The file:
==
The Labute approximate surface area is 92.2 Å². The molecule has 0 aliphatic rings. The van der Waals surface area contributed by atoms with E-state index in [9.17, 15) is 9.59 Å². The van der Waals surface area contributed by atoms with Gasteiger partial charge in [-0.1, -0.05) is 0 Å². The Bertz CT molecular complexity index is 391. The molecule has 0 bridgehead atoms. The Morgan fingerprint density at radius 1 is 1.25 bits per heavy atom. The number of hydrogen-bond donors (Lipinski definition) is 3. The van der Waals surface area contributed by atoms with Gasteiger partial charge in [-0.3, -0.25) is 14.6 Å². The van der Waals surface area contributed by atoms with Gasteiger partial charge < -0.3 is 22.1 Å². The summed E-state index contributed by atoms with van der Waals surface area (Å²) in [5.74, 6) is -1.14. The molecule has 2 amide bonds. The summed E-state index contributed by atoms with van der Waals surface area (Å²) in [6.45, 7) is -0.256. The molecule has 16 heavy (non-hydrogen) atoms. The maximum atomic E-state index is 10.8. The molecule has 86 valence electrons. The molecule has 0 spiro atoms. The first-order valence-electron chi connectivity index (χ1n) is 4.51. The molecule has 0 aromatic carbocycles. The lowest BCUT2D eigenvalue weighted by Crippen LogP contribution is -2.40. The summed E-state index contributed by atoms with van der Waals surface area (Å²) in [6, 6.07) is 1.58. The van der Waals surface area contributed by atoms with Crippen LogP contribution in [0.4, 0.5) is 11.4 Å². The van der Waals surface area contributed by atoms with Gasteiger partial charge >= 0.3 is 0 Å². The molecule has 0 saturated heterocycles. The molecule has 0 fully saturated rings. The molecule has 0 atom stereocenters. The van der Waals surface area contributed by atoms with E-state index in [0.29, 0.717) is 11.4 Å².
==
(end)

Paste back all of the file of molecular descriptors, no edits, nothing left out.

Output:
The Labute approximate surface area is 92.2 Å². The molecule has 0 aliphatic rings. The van der Waals surface area contributed by atoms with E-state index in [9.17, 15) is 9.59 Å². The van der Waals surface area contributed by atoms with Gasteiger partial charge in [-0.1, -0.05) is 0 Å². The Bertz CT molecular complexity index is 391. The molecule has 0 bridgehead atoms. The Morgan fingerprint density at radius 1 is 1.25 bits per heavy atom. The number of hydrogen-bond donors (Lipinski definition) is 3. The van der Waals surface area contributed by atoms with Gasteiger partial charge in [-0.3, -0.25) is 14.6 Å². The van der Waals surface area contributed by atoms with Gasteiger partial charge < -0.3 is 22.1 Å². The summed E-state index contributed by atoms with van der Waals surface area (Å²) in [5.74, 6) is -1.14. The molecule has 2 amide bonds. The summed E-state index contributed by atoms with van der Waals surface area (Å²) in [6.45, 7) is -0.256. The molecule has 16 heavy (non-hydrogen) atoms. The maximum atomic E-state index is 10.8. The molecule has 86 valence electrons. The molecule has 0 spiro atoms. The first-order valence-electron chi connectivity index (χ1n) is 4.51. The molecule has 0 aromatic carbocycles. The lowest BCUT2D eigenvalue weighted by Crippen LogP contribution is -2.40. The summed E-state index contributed by atoms with van der Waals surface area (Å²) in [6, 6.07) is 1.58. The van der Waals surface area contributed by atoms with Crippen LogP contribution in [0.4, 0.5) is 11.4 Å². The van der Waals surface area contributed by atoms with Gasteiger partial charge >= 0.3 is 0 Å². The molecule has 0 saturated heterocycles. The molecule has 0 fully saturated rings. The molecule has 0 atom stereocenters. The van der Waals surface area contributed by atoms with E-state index in [0.29, 0.717) is 11.4 Å².